Encountering The Medicine Of The Forest

In my late 30’s, I became a full time caregiver while working full time as a middle school counselor, to my then husband who had broken his neck in a diving accident and lived with quadriplegia. The next 15 years were very stressful and I found myself becoming overwhelmed. With no breaks in caregiving, I was growing increasingly disconnected from myself. I put myself on autopilot and in survival mode. It was difficult to even admit to anyone, including myself, that I was having such a difficult time. After all, I was a trained counselor. But that training did not exempt me from this experience.

Over the years my attempts at self-care left me empty and wondering why they did not provide me any long-lasting relief. My spiritual needs were changing as the chasm of disconnection was growing larger within me.

When my brother gave me a copy of The Art of Happiness, by the Dalai Lama, I read it from cover to cover and noticed something awakening within me as I began practicing mindfulness meditation. Finding a renewed connection to myself gave me respite from the crazy amount of stress I was living in. Life began to look a lot different from the inside even though my external circumstances were increasingly stressful.

Fast forward to 2012, life changed as my role as caregiver suddenly ended and I had a new title…widow. This left me wandering in a cavern of deep emptiness and a need to reinvent myself. What was I going to do with my life moving forward?

Mindfulness became a new focus for my life. I got trained in deepening my meditation practice as well as teaching it to my students and staff at the school where I was counseling. This stuff worked so well for me, I felt very eager pass this along to others.

Along side this was my lifelong love of nature and being outdoors. After a deeply meaningful encounter with some giant redwood trees in 2019, I came to understand how to be in relationship with the natural world, rather than a visitor. One thing led to another and I found myself taking my meditation practice outdoors. I got more training in this practice as well.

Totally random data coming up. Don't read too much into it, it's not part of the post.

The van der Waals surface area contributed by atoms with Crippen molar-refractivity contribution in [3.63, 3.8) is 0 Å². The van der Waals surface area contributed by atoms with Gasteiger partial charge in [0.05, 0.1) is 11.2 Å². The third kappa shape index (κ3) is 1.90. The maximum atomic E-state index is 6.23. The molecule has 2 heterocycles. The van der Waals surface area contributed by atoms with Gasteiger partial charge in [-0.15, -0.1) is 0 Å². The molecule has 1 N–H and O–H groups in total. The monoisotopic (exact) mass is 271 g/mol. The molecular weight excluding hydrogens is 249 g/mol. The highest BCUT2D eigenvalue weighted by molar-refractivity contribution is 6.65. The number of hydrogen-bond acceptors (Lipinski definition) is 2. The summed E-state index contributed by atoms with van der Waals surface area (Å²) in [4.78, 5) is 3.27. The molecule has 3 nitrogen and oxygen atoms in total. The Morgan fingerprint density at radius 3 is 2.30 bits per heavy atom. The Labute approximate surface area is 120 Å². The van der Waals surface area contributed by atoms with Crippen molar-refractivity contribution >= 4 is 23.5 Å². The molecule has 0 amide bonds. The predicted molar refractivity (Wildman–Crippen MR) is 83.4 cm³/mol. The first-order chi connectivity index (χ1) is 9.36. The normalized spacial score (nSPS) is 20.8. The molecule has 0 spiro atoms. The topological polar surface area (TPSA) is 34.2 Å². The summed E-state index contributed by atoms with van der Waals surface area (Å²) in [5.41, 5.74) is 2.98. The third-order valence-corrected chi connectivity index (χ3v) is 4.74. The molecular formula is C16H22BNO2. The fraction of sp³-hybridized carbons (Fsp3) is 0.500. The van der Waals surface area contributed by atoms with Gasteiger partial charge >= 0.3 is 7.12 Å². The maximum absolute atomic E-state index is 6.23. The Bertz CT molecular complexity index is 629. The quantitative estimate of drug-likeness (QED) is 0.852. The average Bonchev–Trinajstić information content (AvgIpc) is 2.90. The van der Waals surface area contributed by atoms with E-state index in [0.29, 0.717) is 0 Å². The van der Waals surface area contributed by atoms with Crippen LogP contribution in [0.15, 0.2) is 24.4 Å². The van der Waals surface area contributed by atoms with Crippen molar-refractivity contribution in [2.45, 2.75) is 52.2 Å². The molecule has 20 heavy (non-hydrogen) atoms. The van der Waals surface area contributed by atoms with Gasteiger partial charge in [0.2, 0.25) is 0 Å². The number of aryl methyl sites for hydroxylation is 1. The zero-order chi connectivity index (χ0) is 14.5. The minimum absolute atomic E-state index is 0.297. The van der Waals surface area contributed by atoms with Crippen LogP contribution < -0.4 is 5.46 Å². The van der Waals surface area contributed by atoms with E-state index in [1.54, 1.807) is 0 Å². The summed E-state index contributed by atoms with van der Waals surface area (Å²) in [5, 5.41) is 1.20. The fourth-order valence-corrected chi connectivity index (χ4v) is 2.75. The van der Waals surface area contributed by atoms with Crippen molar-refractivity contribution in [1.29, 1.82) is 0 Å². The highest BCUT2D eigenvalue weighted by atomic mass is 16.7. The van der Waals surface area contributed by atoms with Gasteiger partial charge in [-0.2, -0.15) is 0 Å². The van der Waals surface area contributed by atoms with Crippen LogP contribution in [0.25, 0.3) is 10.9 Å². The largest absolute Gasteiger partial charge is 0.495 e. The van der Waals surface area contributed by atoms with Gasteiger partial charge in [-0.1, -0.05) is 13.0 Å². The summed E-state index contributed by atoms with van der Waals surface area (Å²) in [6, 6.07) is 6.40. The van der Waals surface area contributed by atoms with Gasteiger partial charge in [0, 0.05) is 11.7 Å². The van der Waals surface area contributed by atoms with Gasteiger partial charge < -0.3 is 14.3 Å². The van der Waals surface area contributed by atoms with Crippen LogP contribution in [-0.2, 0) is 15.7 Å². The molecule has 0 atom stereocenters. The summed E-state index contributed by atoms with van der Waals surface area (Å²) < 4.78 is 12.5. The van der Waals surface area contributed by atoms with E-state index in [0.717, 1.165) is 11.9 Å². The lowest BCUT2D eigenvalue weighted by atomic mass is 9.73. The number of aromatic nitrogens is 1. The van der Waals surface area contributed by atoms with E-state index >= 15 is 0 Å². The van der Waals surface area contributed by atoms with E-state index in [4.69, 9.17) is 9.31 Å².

Learning that I am part of nature began to heal some deep wounds in my being. My sense of who I was was changing toward feeling connected to something much greater than myself.

In 2020, I was introduced to the Association of Nature and Forest Therapy Guides and Programs (ANFT) and was pleased to learn I could become trained in bringing mindfulness, people and the forest together. I experienced so much restoration and renewal that I knew I wanted to share this. My own on-going forest therapy practice continues to provide respite, resilience and joy while navigating the challenges and hardships this life often has to offer.

Becoming a forest therapy guide makes sharing this practice possible while allowing walk participants to create their own journey to encounter themselves without any agenda or prescribed outcomes from me as the guide. We each get to decide what we need from these experiences with nature.

So, If you are interested in having the experience of slowing down, restoring connections to yourself and the natural world, and reducing your stress, this practice could be a good fit for you. Come experience the medicine of the forest by encountering yourself in nature like never before while finding much needed respite from the race pace of life.

Reach out to me using my contact page link above.

In every walk with nature one receives far more than he seeks.” – John Muir